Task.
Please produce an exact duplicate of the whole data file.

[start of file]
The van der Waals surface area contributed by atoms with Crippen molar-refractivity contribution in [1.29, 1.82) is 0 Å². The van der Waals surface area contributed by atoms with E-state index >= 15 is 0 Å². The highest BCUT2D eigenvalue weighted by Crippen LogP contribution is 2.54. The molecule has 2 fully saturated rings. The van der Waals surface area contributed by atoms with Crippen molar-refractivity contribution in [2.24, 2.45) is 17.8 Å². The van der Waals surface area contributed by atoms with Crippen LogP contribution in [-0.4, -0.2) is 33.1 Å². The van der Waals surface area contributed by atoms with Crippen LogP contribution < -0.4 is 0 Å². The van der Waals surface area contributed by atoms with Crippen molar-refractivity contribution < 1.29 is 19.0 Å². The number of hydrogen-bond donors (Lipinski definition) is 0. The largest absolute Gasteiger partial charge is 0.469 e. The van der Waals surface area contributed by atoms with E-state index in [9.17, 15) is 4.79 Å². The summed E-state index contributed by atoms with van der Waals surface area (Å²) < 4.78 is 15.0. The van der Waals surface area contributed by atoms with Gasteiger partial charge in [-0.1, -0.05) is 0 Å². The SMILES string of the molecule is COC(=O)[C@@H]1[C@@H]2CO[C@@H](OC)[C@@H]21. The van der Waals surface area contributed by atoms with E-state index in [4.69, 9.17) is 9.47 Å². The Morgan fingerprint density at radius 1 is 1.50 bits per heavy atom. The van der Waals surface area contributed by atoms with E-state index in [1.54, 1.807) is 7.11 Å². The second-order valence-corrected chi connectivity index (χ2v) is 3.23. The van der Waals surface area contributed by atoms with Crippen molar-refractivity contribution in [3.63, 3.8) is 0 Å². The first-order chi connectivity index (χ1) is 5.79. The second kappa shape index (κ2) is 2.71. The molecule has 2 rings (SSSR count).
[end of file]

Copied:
The van der Waals surface area contributed by atoms with Crippen molar-refractivity contribution in [1.29, 1.82) is 0 Å². The van der Waals surface area contributed by atoms with E-state index >= 15 is 0 Å². The highest BCUT2D eigenvalue weighted by Crippen LogP contribution is 2.54. The molecule has 2 fully saturated rings. The van der Waals surface area contributed by atoms with Crippen molar-refractivity contribution in [2.24, 2.45) is 17.8 Å². The van der Waals surface area contributed by atoms with Crippen LogP contribution in [-0.4, -0.2) is 33.1 Å². The van der Waals surface area contributed by atoms with Crippen LogP contribution < -0.4 is 0 Å². The van der Waals surface area contributed by atoms with Crippen molar-refractivity contribution < 1.29 is 19.0 Å². The number of hydrogen-bond donors (Lipinski definition) is 0. The largest absolute Gasteiger partial charge is 0.469 e. The van der Waals surface area contributed by atoms with E-state index in [9.17, 15) is 4.79 Å². The summed E-state index contributed by atoms with van der Waals surface area (Å²) < 4.78 is 15.0. The van der Waals surface area contributed by atoms with Gasteiger partial charge in [-0.1, -0.05) is 0 Å². The SMILES string of the molecule is COC(=O)[C@@H]1[C@@H]2CO[C@@H](OC)[C@@H]21. The van der Waals surface area contributed by atoms with E-state index in [4.69, 9.17) is 9.47 Å². The Morgan fingerprint density at radius 1 is 1.50 bits per heavy atom. The van der Waals surface area contributed by atoms with E-state index in [1.54, 1.807) is 7.11 Å². The second-order valence-corrected chi connectivity index (χ2v) is 3.23. The van der Waals surface area contributed by atoms with Crippen molar-refractivity contribution in [3.63, 3.8) is 0 Å². The first-order chi connectivity index (χ1) is 5.79. The second kappa shape index (κ2) is 2.71. The molecule has 2 rings (SSSR count).